“In addition to grant-based funding, polluting corporations must pay into this fund – fossil fuel companies who have profited from climate breakdown must now pay for the damage.”

Meanwhile, the World Meteorological Organisation Secretary General Professor Petteri Taalas described this year as a “cacophony of broken records”.

Giving a sombre breakdown of new research at a press conference in Dubai, he detailed how global temperatures and sea level rise are at record highs while Antarctic sea ice is at a record high.

He pointed to events like like wildfires in Hawaii, Canada and Europe; floods in Greece, Libya, Bulgaria and Turkey; and heatwaves in southern Europe and parts of Africa as evidence of the range of extreme weather experienced by the world in 2023.

COP28 has been formally opened this afternoon by the United Nations and the United Arab Emirates, the latter of which is serving as the conference’s host this year.

Major issues include a stocktake of countries’ progress – or lack thereof – on cutting emissions to prevent temperature rise, setting up a fund to help vulnerable countries hit by the effects of the climate crisis, and targeting fossil fuel use.

Dr Sultan Al Jaber, the UAE-appointed President of COP28, told the opening plenary that he intends to “run an inclusive and transparent process, one that encourages free and open discussion between all parties”.

Al Jaber is the UAE’s special envoy for climate change but also the CEO of the Abu Dhabi National Oil Company, which recent analysis by Global Witness forecast would increase the emissions from its oil and gas products by more than 40% by 2030.

Journalists at the Centre for Climate Reporting (CCR) and the BBC reported this week that briefing notes prepared by the UAE’s COP28 team for Al Jaber ahead of meetings with foreign governments this year showed plans to try to strike new fossil fuel deals. A COP28 spokesperson said in response that the briefing notes were “inaccurate and were not used by COP28 in meetings”.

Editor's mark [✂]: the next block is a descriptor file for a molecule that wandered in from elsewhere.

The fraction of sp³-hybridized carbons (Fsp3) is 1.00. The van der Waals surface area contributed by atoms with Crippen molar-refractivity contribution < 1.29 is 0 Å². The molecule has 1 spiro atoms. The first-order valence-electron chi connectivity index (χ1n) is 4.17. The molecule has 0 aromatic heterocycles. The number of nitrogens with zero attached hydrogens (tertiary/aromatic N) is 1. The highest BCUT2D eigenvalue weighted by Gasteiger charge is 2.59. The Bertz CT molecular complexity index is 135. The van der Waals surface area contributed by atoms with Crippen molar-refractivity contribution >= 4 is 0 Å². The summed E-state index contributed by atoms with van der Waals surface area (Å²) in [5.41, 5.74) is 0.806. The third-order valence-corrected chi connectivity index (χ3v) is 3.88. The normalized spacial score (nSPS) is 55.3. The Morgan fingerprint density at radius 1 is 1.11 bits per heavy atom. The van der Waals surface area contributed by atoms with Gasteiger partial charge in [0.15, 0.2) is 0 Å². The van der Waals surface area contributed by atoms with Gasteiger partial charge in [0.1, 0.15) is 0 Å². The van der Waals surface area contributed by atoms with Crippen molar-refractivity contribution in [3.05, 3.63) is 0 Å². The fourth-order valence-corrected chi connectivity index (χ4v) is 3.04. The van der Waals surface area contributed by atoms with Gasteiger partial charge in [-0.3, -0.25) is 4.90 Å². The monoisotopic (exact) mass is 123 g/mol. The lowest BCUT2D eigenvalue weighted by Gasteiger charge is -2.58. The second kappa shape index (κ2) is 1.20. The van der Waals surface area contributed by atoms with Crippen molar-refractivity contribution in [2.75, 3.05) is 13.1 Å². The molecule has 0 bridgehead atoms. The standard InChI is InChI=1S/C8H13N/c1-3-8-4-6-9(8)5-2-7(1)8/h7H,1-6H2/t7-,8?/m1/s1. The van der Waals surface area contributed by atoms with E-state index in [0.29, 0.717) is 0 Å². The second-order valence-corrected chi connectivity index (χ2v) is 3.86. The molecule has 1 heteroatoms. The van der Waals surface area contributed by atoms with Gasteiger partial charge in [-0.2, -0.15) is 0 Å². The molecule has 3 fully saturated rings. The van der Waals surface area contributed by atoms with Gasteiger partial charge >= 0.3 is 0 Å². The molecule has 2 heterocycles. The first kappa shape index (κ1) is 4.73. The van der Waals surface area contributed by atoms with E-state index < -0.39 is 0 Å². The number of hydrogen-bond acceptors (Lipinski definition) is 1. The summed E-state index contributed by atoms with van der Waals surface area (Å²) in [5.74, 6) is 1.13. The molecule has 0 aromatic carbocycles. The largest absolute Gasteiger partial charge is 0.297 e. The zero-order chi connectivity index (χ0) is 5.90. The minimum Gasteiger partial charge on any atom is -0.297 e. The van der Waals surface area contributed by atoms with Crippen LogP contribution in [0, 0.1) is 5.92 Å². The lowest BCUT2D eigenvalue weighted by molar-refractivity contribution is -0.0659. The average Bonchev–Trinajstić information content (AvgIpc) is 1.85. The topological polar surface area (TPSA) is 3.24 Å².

In his opening speech this afternoon, Al Jaber set out his stance that the presidency “proactively engage[d] with oil and gas companies”.

“We had many discussions. Let me tell you, it wasn’t easy, but now, many of these companies are committing to zeroing out methane emissions by 2030 for the first time and many national oil companies have adopted net zero 2050 targets for the first time,” he said.

He called on countries to deliver on setting up the new loss and damage fund and to “find common ground” in negotiations with each other on fossil fuels and renewable energy, asking them to “never lose sight of our North Star of 1.5.”

UN Climate Change Executive Secretary Simon Stiell put countries on alert that they will be required to submit updated climate strategies in the coming years.

“In 2024, countries will submit their first Biennial Transparency Report. This will mean the reality of individual progress can’t be concealed,” Stiell said.

“We will also agree at COP29 how to finance this massive shift, with the new Finance Goal.

“And let this be your first official notice that early in 2025, countries must deliver new Nationally Determined Contributions — Please start working on them now.”

“This takes us to COP30, where every single commitment – on finance, adaptation, and mitigation – has to be in line with a 1.5 degree world.”